Wine coolers and other types of wine storage units

There is a huge range of options available for proper wine storage, from small, wine bottle coolers you can keep in the kitchen, to large wine storage cabinets, to wine cellars. Your choices depend on a number of factors, including the length of time you’ll be storing your wines, the number and type of bottles you’ll be storing, the space you have available, and the location of that space, the features you need and want, and, of course, price.

Short term storage

For short term storage, for wines you’ll be consuming within a few days of purchase, all you really need is a holding area. A wine rack, kept in a cool enough place – not on top of the refrigerator – is fine. Of course, for white wines, you’ll want to chill them a little before serving. Wine can be stored for up to 6 months in a cool, interior closet, in just the box, or in a wine rack. The better you can approximate cellar conditions – cool, humid, and dark – the better.

Longer term storage

For longer periods of storage, you’ll want to invest in a proper wine storage unit of some type. At the low end of the cost spectrum, small wine bottle chillers can be purchased, in some cases, for under $100. They provide the cool temperatures that are most important. However, the less expensive models do not provide any humidity control, nor do they provide stable temperature control, and they often permit light through glass doors.

Wine coolers (or wine bottle coolers)

There are two types of these wine bottle coolers, as well. The standard wine cooler has a compressor, like that in any kitchen refrigerator. This type of cooler can maintain the proper temperature regardless of the temperature in the surrounding area. Thermoelectic chillers, on the other hand, do not have compressors, and can only maintain a temperature of up to 20 degrees cooler than the surrounding area. (Avanti’s user manual for its 12-bottle thermoelectric chiller states that the ambient temperature must be between 72-78 degrees F, in order to reach the desired internal temperature range of 57-62 degrees F.) This can be problematic, where your unit will be stored in a garage, for example, in a climate where temperatures exceed 80 degrees, or if you just keep your house warm.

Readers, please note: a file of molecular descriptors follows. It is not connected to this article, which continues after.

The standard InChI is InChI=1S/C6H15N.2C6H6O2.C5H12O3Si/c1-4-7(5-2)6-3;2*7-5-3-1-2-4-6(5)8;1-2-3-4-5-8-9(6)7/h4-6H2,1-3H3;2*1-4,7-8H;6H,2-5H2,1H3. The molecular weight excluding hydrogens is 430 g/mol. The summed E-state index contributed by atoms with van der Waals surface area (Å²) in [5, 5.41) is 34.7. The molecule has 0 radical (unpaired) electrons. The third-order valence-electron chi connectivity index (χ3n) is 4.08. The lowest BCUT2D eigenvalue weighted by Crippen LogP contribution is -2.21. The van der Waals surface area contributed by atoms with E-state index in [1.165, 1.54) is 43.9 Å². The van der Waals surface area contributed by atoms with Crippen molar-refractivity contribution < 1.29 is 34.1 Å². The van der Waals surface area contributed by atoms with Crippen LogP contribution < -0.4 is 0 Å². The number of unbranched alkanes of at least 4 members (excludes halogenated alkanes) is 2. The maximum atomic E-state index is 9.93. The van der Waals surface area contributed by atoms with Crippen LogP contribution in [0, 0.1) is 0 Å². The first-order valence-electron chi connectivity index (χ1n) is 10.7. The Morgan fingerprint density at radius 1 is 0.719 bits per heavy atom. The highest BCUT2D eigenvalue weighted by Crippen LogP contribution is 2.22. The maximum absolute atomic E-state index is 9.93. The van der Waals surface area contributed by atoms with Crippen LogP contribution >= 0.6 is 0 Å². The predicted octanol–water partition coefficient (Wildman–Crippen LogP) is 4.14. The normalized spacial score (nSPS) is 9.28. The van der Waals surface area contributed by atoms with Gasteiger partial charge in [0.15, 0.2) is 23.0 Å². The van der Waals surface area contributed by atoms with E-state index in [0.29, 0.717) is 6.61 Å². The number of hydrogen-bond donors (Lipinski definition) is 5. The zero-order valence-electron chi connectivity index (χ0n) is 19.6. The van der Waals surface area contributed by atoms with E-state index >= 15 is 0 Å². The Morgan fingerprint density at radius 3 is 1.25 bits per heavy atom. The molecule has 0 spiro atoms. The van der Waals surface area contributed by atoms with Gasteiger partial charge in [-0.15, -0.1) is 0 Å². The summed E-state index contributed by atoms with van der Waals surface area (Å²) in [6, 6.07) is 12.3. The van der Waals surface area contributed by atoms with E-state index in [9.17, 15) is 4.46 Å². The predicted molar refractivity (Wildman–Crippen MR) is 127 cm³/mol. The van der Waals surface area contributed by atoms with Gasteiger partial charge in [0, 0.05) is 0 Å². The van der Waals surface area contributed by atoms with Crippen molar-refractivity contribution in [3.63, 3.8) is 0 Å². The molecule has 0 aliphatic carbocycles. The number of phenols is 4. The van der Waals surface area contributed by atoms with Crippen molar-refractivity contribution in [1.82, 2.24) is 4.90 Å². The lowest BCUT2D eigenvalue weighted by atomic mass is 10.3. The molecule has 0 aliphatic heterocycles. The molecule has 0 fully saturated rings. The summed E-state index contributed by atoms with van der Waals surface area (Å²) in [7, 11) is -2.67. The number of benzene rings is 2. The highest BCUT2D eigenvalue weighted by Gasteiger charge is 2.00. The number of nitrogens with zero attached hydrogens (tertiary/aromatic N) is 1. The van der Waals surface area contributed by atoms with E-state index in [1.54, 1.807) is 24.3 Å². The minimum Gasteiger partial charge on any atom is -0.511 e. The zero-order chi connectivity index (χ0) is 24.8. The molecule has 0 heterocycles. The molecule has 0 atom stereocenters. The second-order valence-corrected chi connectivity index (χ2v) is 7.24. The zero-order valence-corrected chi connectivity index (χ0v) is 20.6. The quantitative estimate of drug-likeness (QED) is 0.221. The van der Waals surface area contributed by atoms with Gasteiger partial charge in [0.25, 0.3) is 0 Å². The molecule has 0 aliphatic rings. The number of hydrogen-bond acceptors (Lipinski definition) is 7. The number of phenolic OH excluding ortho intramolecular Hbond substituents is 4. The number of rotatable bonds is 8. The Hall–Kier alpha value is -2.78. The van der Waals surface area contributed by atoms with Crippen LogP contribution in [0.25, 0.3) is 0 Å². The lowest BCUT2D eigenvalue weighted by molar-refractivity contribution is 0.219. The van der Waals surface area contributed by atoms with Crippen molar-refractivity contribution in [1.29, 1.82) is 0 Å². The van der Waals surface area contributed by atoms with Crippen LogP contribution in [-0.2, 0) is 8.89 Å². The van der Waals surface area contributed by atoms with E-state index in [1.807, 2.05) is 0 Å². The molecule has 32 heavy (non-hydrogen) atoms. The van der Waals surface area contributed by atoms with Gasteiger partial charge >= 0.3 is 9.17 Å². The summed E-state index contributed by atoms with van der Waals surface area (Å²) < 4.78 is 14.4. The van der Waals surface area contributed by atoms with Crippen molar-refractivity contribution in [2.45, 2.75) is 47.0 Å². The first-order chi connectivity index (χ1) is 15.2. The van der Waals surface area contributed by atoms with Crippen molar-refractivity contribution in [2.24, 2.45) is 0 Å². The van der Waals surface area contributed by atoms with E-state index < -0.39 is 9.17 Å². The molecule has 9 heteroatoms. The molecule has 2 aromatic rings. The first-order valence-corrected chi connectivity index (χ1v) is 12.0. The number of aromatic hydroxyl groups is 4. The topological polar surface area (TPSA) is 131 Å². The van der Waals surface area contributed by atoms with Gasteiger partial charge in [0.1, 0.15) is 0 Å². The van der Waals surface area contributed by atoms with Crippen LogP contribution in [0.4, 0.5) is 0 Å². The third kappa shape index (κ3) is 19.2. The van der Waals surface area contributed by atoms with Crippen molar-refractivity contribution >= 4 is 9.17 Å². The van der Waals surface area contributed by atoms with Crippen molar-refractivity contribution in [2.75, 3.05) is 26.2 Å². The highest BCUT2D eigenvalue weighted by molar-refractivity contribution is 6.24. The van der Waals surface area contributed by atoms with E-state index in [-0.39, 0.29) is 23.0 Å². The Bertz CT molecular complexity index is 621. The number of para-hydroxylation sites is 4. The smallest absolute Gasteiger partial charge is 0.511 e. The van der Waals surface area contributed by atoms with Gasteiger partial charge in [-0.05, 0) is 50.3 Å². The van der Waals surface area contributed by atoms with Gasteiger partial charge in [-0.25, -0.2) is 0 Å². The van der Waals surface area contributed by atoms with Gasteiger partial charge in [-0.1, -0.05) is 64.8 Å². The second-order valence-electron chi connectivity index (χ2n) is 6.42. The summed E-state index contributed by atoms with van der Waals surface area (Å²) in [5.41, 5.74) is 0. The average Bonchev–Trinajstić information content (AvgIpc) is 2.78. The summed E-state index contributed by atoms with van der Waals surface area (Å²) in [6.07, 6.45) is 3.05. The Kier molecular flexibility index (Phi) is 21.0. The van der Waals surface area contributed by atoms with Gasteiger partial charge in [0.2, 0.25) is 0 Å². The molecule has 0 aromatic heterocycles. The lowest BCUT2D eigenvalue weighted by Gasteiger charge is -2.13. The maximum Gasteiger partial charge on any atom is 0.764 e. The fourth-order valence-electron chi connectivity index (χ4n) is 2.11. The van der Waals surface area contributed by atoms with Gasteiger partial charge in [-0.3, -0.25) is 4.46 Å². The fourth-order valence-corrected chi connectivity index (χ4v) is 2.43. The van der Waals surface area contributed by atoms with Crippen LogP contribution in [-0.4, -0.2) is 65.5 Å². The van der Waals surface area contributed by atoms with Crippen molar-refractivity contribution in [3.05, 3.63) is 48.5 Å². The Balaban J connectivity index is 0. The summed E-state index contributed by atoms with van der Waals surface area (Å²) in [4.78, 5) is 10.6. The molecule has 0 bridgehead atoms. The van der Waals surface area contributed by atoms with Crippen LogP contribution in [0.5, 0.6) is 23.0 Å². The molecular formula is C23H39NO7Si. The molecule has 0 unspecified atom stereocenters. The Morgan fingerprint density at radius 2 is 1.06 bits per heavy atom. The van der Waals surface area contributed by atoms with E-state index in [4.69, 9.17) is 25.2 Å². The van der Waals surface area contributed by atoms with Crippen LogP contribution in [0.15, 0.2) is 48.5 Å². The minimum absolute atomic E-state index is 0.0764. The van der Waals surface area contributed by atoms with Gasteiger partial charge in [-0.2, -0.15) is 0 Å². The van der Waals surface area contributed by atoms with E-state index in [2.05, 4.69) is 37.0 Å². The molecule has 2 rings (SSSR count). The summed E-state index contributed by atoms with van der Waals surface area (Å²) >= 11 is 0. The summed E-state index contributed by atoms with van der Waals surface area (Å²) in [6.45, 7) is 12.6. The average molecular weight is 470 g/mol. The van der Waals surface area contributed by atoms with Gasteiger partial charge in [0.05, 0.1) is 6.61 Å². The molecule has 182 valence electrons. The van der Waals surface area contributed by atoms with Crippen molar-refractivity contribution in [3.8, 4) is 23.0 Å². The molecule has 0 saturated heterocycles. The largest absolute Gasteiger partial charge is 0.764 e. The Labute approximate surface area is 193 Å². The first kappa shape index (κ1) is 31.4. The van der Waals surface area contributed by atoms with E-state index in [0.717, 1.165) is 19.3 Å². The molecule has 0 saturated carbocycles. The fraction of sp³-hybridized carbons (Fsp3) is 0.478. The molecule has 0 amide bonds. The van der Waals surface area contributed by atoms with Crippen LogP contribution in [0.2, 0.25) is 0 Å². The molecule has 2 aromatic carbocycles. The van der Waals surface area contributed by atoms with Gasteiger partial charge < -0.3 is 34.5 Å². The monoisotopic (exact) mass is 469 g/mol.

Wine bottle coolers also come in single-zone and dual-zone models. As you might expect, dual-zone models permit different temperature settings for reds and whites. This may be important for short-term storage, where you want to take a bottle of white straight from the cooler to the table. However, many people have voiced disappointment over the inflexibility in the ratio of space for whites to space for reds that these units offer. And, of course, the dual-zone feature raises the cost of the unit. Generally, we recommend single-zone wine coolers for most people.

Wine cabinets and cellars

In addition to these functional wine storage units, there are also larger, specialty wine cabinets, and, of course, actual wine cellars. There are a broad range of wine cabinets available, which serve as much as entertainment areas and/or furniture, with large capacities, and very stylish appointments. Actual wine cellars are an entirely different solution, and can be assembled from kits, by plans, or by a custom wine cellar builder.

So, how do you choose which wine cooler is best for your needs? First, you need to determine your personal storage needs. Here is a helpful wine cooler buying guide.

The most important factor, once the essential features of temperature control, humidity control, and avoidance of light are dealt with, is the capacity of the wine storage unit. The advice we’ve heard most frequently (almost a mantra), is that size matters. People universally recommend buying a unit with at least twice the capacity you think you’ll need. (We’ve experienced this first hand, having built in wine bins in our new home, only to have them full within a month, and needing to store “overflow” bottles in the cartons they came in, within our storage area). Also, keep in mind that not all wine bottles are the same size – the “standard” size used to determine a unit’s capacity is typically that of a Bordeaux bottle, while Burgundy and Champagne bottles are wider, while bottle for Rieslings and others are longer. So, as in many other areas, the advertised capacity may vary from the usable capacity.

Choosing a Wine Cooler

Now, it comes down to choosing a wine cooler. Just like anything else, there are many, many wine coolers to choose from, in wildly varying price ranges. We've put together our own list of  wine refrigerator quick pick recommendations to get you started choosing the right wine cooler for you or for a friend.

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